The name of this Army military occupational specialty makes it difficult to understand what this job is. That is why in today’s post, I am going to explain about the Army 91E MOS: Allied Trades Specialist.
When we consider how much metal the United States Army uses, it is only fitting that personnel are trained to work with metal. That is exactly what this person does.
I will provide a basic job description for the allied trades specialist. I will tell you their primary duties and responsibilities. You will understand the requirements to become an Army 91E, and I will explain the training required for this Army job.
91E Allied Trades Specialist Job Description
This job entails many areas, but primarily it consists of fabricating, repairing and modifying both metal and nonmetallic parts for Army service. Using various types of equipment, these soldiers can make something from raw or scrap materials. They are trained with multiple machines.
91E Allied Trades Specialist Responsibilities and Duties
While the job responsibilities of the allied trades specialist can fall into many areas, these are the primary duties and responsibilities of the 91E:
Operate lathes, welding machines, grinders, torches, cutoff saws, hydraulic presses, drill presses, and other equipment.
Fabricating parts either from metal or nonmetal.
Repairing metal or nonmetal parts.
Modifying metal or nonmetal parts.
Guiding and supervising subordinate soldiers.
This is just a brief list of the responsibilities and duties of this Army MOS. Essentially, the allied trades specialist is able to fix almost anything thrown at them.
Requirements To Become A 91E Allied Trades Specialist
The 91E job does not require soldiers to have a security clearance. There also is no requirement of being a United States citizen. These requirements must be met, though:
A PULHES of 222222
ASVAB score of 98 in General Maintenance (GM), or an 88 in General Maintenance (GM) and a 92 in General Technical (GT).
Normal color vision
At least 20/30 vision with or without corrective lenses.
Up to 1 error on the Titmus Stereo Circles at 16 inches or 0 errors on 8 positions of Verhoeff Stereopter at 16 inches.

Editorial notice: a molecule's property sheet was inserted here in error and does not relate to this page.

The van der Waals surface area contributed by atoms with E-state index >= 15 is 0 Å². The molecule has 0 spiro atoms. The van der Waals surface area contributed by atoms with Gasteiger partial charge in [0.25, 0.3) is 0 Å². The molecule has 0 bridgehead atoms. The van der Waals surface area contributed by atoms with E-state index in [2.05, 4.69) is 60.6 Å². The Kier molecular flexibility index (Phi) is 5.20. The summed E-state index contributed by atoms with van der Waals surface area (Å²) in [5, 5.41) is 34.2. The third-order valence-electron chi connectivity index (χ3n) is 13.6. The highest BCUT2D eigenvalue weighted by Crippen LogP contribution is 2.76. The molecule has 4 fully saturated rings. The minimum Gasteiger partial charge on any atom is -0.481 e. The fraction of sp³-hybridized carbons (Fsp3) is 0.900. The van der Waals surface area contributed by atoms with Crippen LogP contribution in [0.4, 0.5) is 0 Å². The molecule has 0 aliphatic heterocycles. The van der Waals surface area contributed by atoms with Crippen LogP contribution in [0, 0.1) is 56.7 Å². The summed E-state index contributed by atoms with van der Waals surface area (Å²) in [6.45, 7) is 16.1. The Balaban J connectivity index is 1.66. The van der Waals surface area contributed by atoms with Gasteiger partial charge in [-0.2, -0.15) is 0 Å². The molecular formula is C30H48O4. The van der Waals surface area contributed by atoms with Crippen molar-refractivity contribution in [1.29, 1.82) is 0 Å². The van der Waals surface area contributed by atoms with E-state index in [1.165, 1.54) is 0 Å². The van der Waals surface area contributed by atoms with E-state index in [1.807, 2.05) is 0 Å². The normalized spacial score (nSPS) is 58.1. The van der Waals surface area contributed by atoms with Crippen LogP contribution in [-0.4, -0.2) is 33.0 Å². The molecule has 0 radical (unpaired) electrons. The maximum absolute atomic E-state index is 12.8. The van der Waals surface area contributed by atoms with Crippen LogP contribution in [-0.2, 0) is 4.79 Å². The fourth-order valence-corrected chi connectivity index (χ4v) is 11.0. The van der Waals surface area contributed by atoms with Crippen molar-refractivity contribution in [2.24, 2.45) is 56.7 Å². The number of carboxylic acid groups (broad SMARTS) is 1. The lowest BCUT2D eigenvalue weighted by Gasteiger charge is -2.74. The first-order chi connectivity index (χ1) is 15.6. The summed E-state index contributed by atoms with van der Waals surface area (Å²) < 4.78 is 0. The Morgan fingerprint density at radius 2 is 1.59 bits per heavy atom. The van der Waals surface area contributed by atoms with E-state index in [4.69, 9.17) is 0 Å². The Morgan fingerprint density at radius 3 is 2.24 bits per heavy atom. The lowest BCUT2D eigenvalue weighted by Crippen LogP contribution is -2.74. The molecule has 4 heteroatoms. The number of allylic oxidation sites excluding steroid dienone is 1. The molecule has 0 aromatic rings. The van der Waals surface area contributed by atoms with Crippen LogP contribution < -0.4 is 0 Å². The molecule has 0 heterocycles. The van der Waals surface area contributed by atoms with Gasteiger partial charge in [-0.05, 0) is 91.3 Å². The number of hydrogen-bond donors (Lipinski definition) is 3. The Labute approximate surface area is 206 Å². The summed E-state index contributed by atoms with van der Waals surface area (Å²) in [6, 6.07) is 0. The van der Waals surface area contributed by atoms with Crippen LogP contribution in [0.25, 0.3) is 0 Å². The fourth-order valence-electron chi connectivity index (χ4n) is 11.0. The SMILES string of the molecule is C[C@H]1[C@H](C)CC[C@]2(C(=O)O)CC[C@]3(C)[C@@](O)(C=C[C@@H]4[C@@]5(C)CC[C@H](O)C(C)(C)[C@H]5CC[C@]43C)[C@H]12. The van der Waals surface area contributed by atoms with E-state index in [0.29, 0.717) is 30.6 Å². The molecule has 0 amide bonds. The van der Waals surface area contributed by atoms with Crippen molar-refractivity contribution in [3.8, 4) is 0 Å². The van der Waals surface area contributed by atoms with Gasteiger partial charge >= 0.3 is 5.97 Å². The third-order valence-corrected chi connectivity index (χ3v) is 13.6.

These are the requirements I could find, but it is wise to ask an Army career counselor to be sure these are all the requirements.
Training For The 91E Allied Trades Specialist
Since the 91E MOS is an entry level Army job, the first training the soldier will attend is Basic Combat Training (BCT). The soldier will learn techniques to handle themselves “Army Proud” in warfare. They will become physically fit, and will learn basic combat techniques.
Once the soldier completes BCT, he/she will travel to Fort Lee, Virginia where the U.S. Army Ordnance Corps and School is located. There Advanced Individual Training will last for 19 weeks, and it is an accredited program.
Some of what will be learned will be:
CNC Milling Operations
CNC Milling Setup and Programming
CNC Turning Operations
CNC Turning Setup and Programming
Job Planning, Layout, and Bench work
Materials, Measurement, and Safety
Turning Between Centers
and much more
With the successful completion of exams and courses, the soldier will be given machinist accreditation from the National Institute For Metal Working Skills.
This can be very valuable. You will also have the opportunities to attend follow-up courses to gain more knowledge in the areas of machinist work.
After Army Opportunities
There are a plethora of job opportunities for people with education and experience in fabrication and machinist areas.
I know this because I once worked in that area. I operated a break press, drill presses, and CNC equipment. Not only are these jobs high paying, there are a large amount of these jobs available.
We would love to hear from any of you who have the 91E MOS. Please tell us more about what your job entails. If you will, tell us about the training and what it involves.
If you have any comments or questions, feel free to post them in the comment area below. Thank you for your service as an Army 91E allied trades specialist.